There is definitely a place, in my book, for more androgynous, boisé irises. Not every ‘powdery iris’ needs to end up as charmingly self-confident as the almost camply feminine perfume Chanel Misia or Editions de Parfums Iris Poudre. Armani Privé’s quietly intoxicating – if somehow incomplete for me – La Femme Bleue, for example, contains a beautiful iris note combined with a cedar wood, sawdust-like balsamic aroma that leaves a quite compelling sillage in its wake and almost makes you dream, while always keeping you (quite deliberately, I think) continually at arm’s length. The Peradam, to me, reads as still more private, personal and contained. Though the essences contrasted in the perfume with the excellent iris note – an indolic jasmine grandiflorum that reminds me of the potted pastes you can get in Indian markets, more tinctured and putty-like than the newly opened flowers; and a dose of true Mysore sandalwood sourced from sustainable trees that grounds and anchors the perfume and ultimately become its signature – might from these descriptions sound risqué or even flamboyant, in fact, to my nose, they are surprisingly muted, if still tenacious (and more carnal as hours pass), as if filtered through the bottom of thick glass, or seen looking down from the surface waters of a clear pool to the deeper, murkier sediment of the base.

Ultimately, I prefer my perfumes more generous in spirit. The Peradam, I think, will appeal particularly to the more unexpressed, even passive aggressive individual, one who appears tranquil on the surface to the untrained eye, but who to the perceptive will be transparently burning from within and probably needs such a perfume to help him or her express what they find, in the majority of their daily lives, to be inexpressible. In a world of dressed up trash, though, where perfumery is often nothing but an unthinking, vulgarising lacquer, at least this perfume is psychological. You could, in certain moments, even describe it as passionate, obsessive.

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THE DUSKY SLUMBERS: OMBRE MERCURE by TERRY DE GUNZBURG (2012) + LYS FUME by TOM FORD (2O12)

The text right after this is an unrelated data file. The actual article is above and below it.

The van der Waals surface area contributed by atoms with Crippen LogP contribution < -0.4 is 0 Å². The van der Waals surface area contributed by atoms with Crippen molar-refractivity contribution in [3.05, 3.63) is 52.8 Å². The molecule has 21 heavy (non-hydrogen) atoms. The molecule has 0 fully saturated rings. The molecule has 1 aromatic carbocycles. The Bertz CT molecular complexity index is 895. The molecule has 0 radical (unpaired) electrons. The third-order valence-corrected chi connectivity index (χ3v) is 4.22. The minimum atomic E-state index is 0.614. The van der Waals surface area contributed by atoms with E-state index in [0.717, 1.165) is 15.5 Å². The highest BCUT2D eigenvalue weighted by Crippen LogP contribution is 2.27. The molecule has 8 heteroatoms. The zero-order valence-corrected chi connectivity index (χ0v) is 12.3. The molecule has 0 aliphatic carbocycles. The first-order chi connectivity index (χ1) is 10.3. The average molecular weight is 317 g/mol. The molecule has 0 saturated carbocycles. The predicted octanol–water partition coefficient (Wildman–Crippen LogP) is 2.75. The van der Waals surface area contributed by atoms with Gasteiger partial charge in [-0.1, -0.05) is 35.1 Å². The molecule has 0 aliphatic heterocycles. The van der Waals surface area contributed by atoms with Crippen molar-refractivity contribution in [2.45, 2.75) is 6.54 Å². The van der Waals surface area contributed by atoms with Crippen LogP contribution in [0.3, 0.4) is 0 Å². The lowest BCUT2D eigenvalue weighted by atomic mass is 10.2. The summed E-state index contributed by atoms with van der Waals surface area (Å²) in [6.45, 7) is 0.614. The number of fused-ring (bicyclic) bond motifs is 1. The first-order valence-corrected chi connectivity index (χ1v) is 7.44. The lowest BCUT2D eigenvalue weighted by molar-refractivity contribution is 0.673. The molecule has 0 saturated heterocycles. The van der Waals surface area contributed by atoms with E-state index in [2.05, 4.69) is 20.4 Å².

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Ombre Mercure is a woozy, classical modern – a salted, thicker Apres L’Ondée, diffused with the modernistic fumes of Violet Blonde, a touch of Une Fleur de Cassie, and some of the floral warmth of the first Gucci Eau de Parfum….

 

‘Reminiscent of loose powder, red lipstick and the classic chypres, it is especially designed for passionate characters’ says Mlle Gunzburg, a renowned makeup artist who released her first collection of fragrances last year, and I can quite easily imagine some people falling for this soft, gauzy perfume, which is definitely shadowy, as its name suggests, though not in the least mercurial.

 

Essentially an earthy iris butter with powdered violet over a ducksdown of patchouli, benzoin and musky vanilla, it is a very slow, drifting perfume, like mauve-reflected clouds in a painting. Seamless and unjarring; enveloping.

 

 

 

 

 

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What it lacks, though,  is that indefinable something, or ingredient – wit? – that would take it into the realms of the irisy sublime. On the other hand, its anchored slowness and immediate romantic appeal could easily make it someone’s signature.

 

 

 

 

 

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Lys Fumé is another immediately likeable perfume, though one that is not remotely worth its extravagant price tag. Having said that, it is an interesting take on the lily. Unlike many spotless, altar-inhabiting lilies, this is more like a lys of the underworld……….

 

As a part of the Jardin Noir collection, it succeeds in being, if not quite ‘smouldering’, then certainly, at the very least,  shifting and quixotic – a hip young Gucci-clad beauty sitting downstairs in some private members’ club, a bit unsure of herself, perhaps, but defiant. This perfume would rise in coils from her shoulders and slowly seduce.